You are doing gods work... semi rant, wondering what its like for the rest of you - Page 2Register Today!
- Sep 22, '11 by BiffbradfordIf you and your family want everything done for yourself, and you've got the insurance to pay for it, then why shouldn't you? There are so many things going on in the ICU that you could argue whether they are being done for the right reasons or not, but that's not what you're getting paid for. When the time comes for you or someone in your family to be put in that position, then you'll have you chance to 'do things right' in your view.
Oh! The stories I could tell!
- Sep 23, '11 by PMFB-RNQuote from Biffbradford*** That situation never causes me a moral or ethical delimma, it is also rare in my experience. If my patient wants everything done I am happy to do it and will advocate for their wishes. The situation that really bothers me, and is far more common in my experience is when assumtions are made about the care of a person who can not make their wishes known, or even worse when the patient's wishes are known but their family overides the patient's wishes as soon as the patient can no longer communicate their wishes (like when intubated).If you and your family want everything done for yourself,
- Sep 23, '11 by StayLostQuote from montinurseI remember one shift I prayed the entire time that my frail, 80lb alert oriented lady would not code so I didn't have to break her ribs. Chronic COPD, failure to thrive, chronic issues, etc and only 60-70 years old... I could see every single bone and tendon in her body. I double checked with her that day that she wanted FULL CODE-YUP, that's what she wanted!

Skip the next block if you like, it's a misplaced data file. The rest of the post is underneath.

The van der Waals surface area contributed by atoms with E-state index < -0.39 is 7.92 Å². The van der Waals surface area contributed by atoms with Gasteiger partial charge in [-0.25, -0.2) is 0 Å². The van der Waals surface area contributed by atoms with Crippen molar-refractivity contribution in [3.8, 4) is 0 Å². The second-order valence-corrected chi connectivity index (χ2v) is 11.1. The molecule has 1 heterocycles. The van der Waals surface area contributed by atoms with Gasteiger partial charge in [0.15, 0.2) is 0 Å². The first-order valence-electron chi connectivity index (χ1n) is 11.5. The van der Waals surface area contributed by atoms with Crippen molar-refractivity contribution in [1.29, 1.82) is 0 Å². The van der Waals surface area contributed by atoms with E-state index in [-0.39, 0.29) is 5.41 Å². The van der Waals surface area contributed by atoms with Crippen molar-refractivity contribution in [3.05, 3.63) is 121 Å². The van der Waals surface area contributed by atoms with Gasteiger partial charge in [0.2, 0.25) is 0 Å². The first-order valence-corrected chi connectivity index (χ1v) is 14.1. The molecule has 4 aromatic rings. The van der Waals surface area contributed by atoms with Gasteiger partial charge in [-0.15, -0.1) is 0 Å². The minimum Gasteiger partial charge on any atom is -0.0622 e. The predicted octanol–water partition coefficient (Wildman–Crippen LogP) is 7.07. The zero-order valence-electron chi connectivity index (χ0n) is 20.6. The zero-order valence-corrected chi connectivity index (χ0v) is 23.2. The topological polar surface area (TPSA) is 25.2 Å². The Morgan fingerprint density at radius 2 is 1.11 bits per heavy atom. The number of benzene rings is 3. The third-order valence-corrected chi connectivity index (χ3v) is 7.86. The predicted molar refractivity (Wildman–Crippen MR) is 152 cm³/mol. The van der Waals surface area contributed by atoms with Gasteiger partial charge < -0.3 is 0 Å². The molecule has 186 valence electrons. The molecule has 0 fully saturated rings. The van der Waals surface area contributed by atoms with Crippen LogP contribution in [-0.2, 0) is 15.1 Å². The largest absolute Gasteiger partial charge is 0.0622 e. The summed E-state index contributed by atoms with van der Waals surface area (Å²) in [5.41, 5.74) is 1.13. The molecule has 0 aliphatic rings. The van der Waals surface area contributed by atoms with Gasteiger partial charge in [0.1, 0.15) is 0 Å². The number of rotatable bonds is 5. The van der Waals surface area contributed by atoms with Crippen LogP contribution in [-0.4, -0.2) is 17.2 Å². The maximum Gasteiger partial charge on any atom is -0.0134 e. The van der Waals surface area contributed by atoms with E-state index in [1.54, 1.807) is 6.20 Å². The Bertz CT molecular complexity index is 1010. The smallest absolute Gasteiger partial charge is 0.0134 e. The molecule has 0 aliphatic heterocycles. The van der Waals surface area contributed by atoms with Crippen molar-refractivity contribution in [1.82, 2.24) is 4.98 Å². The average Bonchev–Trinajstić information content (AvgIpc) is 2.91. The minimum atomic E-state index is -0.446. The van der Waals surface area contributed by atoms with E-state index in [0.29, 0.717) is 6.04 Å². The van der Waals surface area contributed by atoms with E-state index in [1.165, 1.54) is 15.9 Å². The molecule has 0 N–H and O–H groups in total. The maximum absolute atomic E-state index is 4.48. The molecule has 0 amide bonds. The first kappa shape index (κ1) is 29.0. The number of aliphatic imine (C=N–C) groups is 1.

Oh gosh, this is me! This happens all the time, most commonly when patient's family's can't let go --- I pray my whole shift that my frail, 80 or 90 year old won't code so I don't have to break her ribs!
- Nov 18, '11 by BartC_RNI appreciate this thread. I've been bothered by all of this in my short career so far. A lot of the things y'all are discussing has effected me very deeply. I guess it's cathartic to read everyone's thoughts.
- Nov 18, '11 by Spidey's momThis is a good conversation to have. As it rolls along, might need to be a "sticky" Miranda.
I finished a great book recently called "No Good Deed" by Lewis M. Cohen, M.D.
It is about two nurses who are accused of murdering a patient because of withholding life supporting measures that were in accordance with the patient's wishes.
The author looks at the entire debate in America about end-of-life issues. He does it in a fair way, telling all sides of the story including the CNA who accuses the nurses of murder.
One of my favorite doctors, Ira Byock, states in the Forward "No Good Deed" shines a much-needed light on the cultural chasm that divides Americans on subjects of ethics, dying, and intensive care. Lewis Cohen has issued a wake-up call to society to openly discuss how we care for people at the end of life. We avoid this call at our peril."
The only issue I would quibble with him about is he links the people who don't believe in removing feeding tubes from disabled people who are not terminally ill with those who think we should code that frail 80 pound woman mentioned in this thread.
But the book is overall very fair and well researched and a "page turner".